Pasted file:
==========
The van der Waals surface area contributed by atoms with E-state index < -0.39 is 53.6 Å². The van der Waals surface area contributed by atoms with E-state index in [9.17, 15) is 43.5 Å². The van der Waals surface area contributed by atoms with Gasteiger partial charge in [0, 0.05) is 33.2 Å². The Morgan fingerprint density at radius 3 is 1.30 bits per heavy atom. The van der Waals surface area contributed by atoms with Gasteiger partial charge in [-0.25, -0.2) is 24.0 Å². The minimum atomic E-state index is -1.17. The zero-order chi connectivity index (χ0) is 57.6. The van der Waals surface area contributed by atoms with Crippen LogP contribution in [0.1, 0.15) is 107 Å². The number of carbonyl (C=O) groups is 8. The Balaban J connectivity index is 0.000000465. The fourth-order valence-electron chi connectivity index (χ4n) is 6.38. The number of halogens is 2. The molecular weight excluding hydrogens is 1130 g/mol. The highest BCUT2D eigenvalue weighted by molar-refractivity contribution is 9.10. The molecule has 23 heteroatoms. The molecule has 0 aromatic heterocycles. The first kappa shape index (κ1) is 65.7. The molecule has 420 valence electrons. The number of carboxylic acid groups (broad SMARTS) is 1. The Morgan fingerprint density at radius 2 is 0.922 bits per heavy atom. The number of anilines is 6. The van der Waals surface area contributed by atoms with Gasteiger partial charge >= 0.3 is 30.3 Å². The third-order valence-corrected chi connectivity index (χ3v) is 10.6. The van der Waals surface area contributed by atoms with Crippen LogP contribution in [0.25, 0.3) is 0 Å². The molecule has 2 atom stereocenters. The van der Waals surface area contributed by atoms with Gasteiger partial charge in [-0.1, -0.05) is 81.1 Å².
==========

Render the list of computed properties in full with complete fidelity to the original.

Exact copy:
The van der Waals surface area contributed by atoms with E-state index < -0.39 is 53.6 Å². The van der Waals surface area contributed by atoms with E-state index in [9.17, 15) is 43.5 Å². The van der Waals surface area contributed by atoms with Gasteiger partial charge in [0, 0.05) is 33.2 Å². The Morgan fingerprint density at radius 3 is 1.30 bits per heavy atom. The van der Waals surface area contributed by atoms with Gasteiger partial charge in [-0.25, -0.2) is 24.0 Å². The minimum atomic E-state index is -1.17. The zero-order chi connectivity index (χ0) is 57.6. The van der Waals surface area contributed by atoms with Crippen LogP contribution in [0.1, 0.15) is 107 Å². The number of carbonyl (C=O) groups is 8. The Balaban J connectivity index is 0.000000465. The fourth-order valence-electron chi connectivity index (χ4n) is 6.38. The number of halogens is 2. The molecular weight excluding hydrogens is 1130 g/mol. The highest BCUT2D eigenvalue weighted by molar-refractivity contribution is 9.10. The molecule has 23 heteroatoms. The molecule has 0 aromatic heterocycles. The first kappa shape index (κ1) is 65.7. The molecule has 420 valence electrons. The number of carboxylic acid groups (broad SMARTS) is 1. The Morgan fingerprint density at radius 2 is 0.922 bits per heavy atom. The number of anilines is 6. The van der Waals surface area contributed by atoms with Gasteiger partial charge >= 0.3 is 30.3 Å². The third-order valence-corrected chi connectivity index (χ3v) is 10.6. The van der Waals surface area contributed by atoms with Crippen LogP contribution in [0.25, 0.3) is 0 Å². The molecule has 2 atom stereocenters. The van der Waals surface area contributed by atoms with Gasteiger partial charge in [-0.1, -0.05) is 81.1 Å².